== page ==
If you were a resident of Lahore in the 1920s—the first decade when movies truly began to catch the public’s imagination—what sort of movies were you able to watch?
From our last episode we learned that throughout the 1920s Lahore was home to between 6 and 9 cinema halls scattered across the city. Depending on where the cinema was located, you would have a good idea of what sort of movies you could expect. In the andarooni shahr (inner walled city) around Taxali and Bhatti Gates, you’d catch movies that had previously been shown in the better cinema halls around McLeod Rd or on the Mall, the wide shaded boulevard that dominated the European/modern part of Lahore.
And of course, the venues themselves would differ radically. At the Regal on Mall Road you’d have heavy chandeliers in the lobby and a full bar with uniformed bartenders upstairs. In the kutcha, tin shacks in the working-class parts of the city you’d sit on the floor or a rickety bench and probably get wet if it rained too hard.
The vast majority of movies exhibited in Lahore’s movie halls were foreign. More precisely they were American. Made in Hollywood. A few were imported from France, Germany and Britain but Hollywood was the behemoth that ruled the roost.
Hollywood stars like Charlie Chaplin, Pearl White, Douglas Fairbanks and especially Rudolph Valentino who often wore ‘oriental’ costumes were immensely popular in Lahore. The film, Orphans of the Storm told the story of an Englishwoman who was abducted by a lecherous aristocrat, was banned in Punjab out of fear Indians might get ideas!
Though American movies made up of 85% of the films shown in Lahore (and across India) audiences really preferred Indian movies. But they were more expensive to make and there were relatively few Indians who had the technical skills to operate the cameras. Despite this, more than 1300 silent films were produced in India between 1913-1934. Very few have survived the decades but one of the most famous and best regarded that has survived is the Light of Asia/Prem Sanyas which tells the story of the life of Buddha.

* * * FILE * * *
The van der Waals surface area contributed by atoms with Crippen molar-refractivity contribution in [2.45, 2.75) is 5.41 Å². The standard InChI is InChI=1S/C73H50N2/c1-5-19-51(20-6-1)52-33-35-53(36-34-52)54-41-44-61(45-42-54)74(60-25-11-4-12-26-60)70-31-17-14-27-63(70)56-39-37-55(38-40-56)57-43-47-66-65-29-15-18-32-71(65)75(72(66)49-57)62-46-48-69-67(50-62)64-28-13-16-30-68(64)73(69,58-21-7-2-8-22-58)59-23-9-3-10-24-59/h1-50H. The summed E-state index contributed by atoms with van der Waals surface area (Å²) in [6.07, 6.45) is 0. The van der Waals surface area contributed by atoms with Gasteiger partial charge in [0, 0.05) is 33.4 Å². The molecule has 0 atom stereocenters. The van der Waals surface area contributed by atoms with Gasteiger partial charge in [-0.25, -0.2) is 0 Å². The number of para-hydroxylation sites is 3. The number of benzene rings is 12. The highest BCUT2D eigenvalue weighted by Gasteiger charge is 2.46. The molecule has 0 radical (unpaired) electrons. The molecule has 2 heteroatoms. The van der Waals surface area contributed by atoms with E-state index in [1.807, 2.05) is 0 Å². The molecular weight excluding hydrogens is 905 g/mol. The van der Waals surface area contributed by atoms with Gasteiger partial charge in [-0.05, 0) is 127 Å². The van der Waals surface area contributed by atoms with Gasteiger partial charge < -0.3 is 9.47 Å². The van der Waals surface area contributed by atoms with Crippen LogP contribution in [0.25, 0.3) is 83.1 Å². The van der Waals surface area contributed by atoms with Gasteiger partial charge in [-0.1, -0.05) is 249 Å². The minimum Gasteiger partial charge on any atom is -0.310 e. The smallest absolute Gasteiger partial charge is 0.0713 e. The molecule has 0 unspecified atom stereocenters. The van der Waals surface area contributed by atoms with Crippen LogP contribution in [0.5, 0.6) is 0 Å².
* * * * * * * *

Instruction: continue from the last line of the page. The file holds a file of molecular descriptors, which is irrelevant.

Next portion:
It was an Indian-German production with financing from a Lahore High Court justice [Sir Justice Motilal Sagar], through the Great Eastern Film Corporation. The movie was more successful in Europe where it even had a special command performance for the King of England. In India it didn’t do so well but it was able to launch the careers of several famous Indian cinema figures like Himanshu Rai who went on to set up the iconic Bombay Talkies Studio in 1934.
For a link to this episode, click here.
Some sources that I have used to make this episode:
Sahni, B. (n.d.). Balraj Sahni: Autobiography. A wonderful read and full of great anecdotes and reflections by one of India’s greatest cinema actors.
Rangoonwalla, F. (n.d.). 75 Years of Indian Cinema.
Dwyer, R. (2002). Yash Chopra. In Yash Chopra. A biography of one of post Independence India’s greatest film makers. He and his brother BR Chopra were Punjabis who were educated in Lahore. This book has quite a bit of good information about B.R. Chopra’s time as a journalist and producer before 1947.
BHAUMIK, K. (n.d.). THE EMERGENCE OF THE BOMBAY FILM INDUSTRY 1913-1936. Immensely rich and valuable PhD thesis covering the growth of India’s film industry including in regional areas like Punjab and Lahore.